Before we move on: I was told that one of the CES students detests these CTs on proper writing. I find it interesting that something as valuable as writing, and correct writing, by which we communicate the gospel would be undesirable to Bible and theology students. This student notwithstanding, I shall continue to deal with various writing issues from time to time in the sincere hope that our CES students will grow from them and become better communicators of the Good News of Jesus Christ.
I am simply amazed at how many well-educated people think that the term "etc." is a catch phrase for nearly everything.
I cannot count the number--hundreds, perhaps thousands--of times that students have used the term "etc." incorrectly.
Many students (and many writers) have the idea that when they are giving a list, any list, they can just end it with "etc." to show that there are more items that they would list, but they don't want to list them all. Folks, that is not the proper use of "etc."
Let's look at the meaning and use of this term and then let us all "vow" to use it correctly from now on.
ETYMOLOGY: The term "etc." comes from the Latin, and it is short for "etcetera: "et" means "and" + "ctera" means "the rest"
Since "et" means, "and," you would not put the word "and" before etc. Otherwise, it would be the same as saying "and and the rest."
Next, "etc." means "other unspecified things of the same class " or "and so forth." It is not a sort of "catch all."
Example of incorrect:
"Bring sandwiches, a hammer, tape recorder, etc."
Why does "etc." not work here? Simple: these are not items of the same class . What does a toothbrush, hammer, and a tape recorder have in common? What possible "same class" could these items belong to? And, if someone left this note for you, what would you think to bring along that would fulfill the "etc" portion of the list?
So, as the reader, I do not have to already know everything in your "etc.," but I should have a strong clue as to what the "etc." includes because of the class, or type of items that you have listed.
Example of correct: Let's say you are a sports fisherman, and your friend leaves you a note that says,
"Hey buddy, I'll pick you up at 5 am to go fishing. Be sure to bring your fishing pole, tackle box, etc., for our day out fishing."
This is a possible "pass" on the use of the term "etc." You know how to fish; you know what it takes to catch fish; you have been fishing many times before, and your friend has listed two things in the same class of items, things you use to go sports fishing, and so you have a very good idea what things are included in his use of "etc."
Example of wrong: "Dad was upset at the plumber, mom got a new job, Bobby got an "A" on his spelling exam, etc."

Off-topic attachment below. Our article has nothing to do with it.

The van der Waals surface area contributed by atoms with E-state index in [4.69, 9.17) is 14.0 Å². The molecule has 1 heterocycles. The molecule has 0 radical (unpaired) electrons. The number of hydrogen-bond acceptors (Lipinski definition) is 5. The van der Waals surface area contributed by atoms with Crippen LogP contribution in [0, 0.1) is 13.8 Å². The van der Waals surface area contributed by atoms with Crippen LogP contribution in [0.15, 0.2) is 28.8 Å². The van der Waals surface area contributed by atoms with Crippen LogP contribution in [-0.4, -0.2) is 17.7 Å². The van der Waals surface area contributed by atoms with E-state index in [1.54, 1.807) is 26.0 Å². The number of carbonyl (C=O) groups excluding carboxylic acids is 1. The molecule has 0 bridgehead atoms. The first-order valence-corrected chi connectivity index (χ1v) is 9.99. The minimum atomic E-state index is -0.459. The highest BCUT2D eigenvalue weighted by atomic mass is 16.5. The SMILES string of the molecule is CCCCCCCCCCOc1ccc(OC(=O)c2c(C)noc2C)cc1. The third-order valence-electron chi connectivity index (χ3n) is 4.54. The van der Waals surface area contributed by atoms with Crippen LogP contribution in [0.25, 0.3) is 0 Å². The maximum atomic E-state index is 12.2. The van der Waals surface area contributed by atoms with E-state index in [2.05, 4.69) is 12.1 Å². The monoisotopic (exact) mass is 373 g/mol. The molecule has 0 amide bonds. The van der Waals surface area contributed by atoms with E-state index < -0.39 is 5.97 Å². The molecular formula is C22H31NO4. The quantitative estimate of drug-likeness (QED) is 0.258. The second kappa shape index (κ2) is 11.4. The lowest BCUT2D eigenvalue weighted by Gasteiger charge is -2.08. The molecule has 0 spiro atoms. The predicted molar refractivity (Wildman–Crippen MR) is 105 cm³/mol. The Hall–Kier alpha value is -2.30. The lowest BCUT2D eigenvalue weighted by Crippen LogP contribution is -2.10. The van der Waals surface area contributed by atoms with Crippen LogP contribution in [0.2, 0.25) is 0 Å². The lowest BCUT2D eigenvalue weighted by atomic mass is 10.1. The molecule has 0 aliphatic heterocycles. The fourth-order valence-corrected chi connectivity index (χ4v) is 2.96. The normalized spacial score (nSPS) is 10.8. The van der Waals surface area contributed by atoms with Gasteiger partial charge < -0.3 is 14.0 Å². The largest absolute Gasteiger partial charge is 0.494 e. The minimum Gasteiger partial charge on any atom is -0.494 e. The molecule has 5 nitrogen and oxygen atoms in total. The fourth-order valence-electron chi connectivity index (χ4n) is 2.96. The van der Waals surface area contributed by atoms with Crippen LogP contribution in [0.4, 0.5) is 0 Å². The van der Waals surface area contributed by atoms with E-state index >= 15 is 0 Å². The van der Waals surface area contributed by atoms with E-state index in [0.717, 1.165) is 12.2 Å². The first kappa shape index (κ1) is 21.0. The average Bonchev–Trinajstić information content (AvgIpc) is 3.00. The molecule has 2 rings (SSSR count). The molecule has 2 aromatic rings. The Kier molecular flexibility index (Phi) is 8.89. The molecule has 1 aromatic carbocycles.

Example of right: "Galatians chapter five says that, 'the fruit of the Spirit is love, joy, peace, etc.'"
Here, the class is identified, "the fruit of the Spirit."
In brief, if your list of items are not in the same class, do not use "etc." to indicate unnamed items.
In, The Elements of Style , by William Strunk, Jr., the author helps clarify the use of the term "etc."
Etc. Not to be used of persons. Equivalent to and the rest, and so forth , and hence not to be used if one of these would be insufficient, that is, if the reader would be left in doubt as to any important particulars. Least open to objection when it represents the last terms of a list already given in full, or immaterial words at the end of a quotation.
At the end of a list introduced by such as, for example, or any similar expression, etc. is incorrect.
Let's look at his comments a bit more closely at Mr. Strunk's words:
1. Not to be used if the reader would be left in doubt as to any important particulars.
NOTE: So, even if your list of items are in the same class, you still do not use "etc." to indicate the unnamed items if your reader is unfamiliar with those unnamed items.
2. Least open to objection when it represents the last terms of a list already given in full, or immaterial words at the end of a quotation.
I had to smile when I read this one. Note that Mr. Strunk says, " Least open to objection. " In other words, the improper use of "etc." is objectionable! I agree. It is.
However, it is least objectionable when the term "etc." represents the last terms of a list already given in full . This should leave your reader with no doubts whatsoever. If the reader is not sure what the "etc." stands for, he/she can simply refer back to the full list of items that you have given previously in the same work.
3. If you introduce a list by the phrases, "such as," or "for example," or any similar expression , then the use of "etc." at the end of that list is wrong.
Oh, one last point, you do not use multiple "etc." at the end of a list either, etc., etc., etc.
Well, that's it for now, I have to get myself ready to preach this morning at a local church,
and prepare for a birthday party that we will have later in the day, and etc., etc., etc.
(Yes, my use of "etc." is WRONG!)
For those of you who might be interested: I have produced a lecture series on audio with notes. I cover the basics of good writing, grammar, punctuation, and more. I've had people with Master's degrees and PhDs go through these lectures, and some of them told me that they learned more on this subject from my lectures and notes than they had from all of their previous education combined. You can listen to the lectures for free and downlaod the lecture notes as PDFa files (for free) at CES Writing Protocols Lectures.
Send comments about this, or any, Coffee Talk to Rick Walston at: CES - @ - ColumbiaSeminary.edu
(Please note that you will need to take out the spaces and hyphens before and after the @ sign . . . this is placed this way to avoid spam emails.)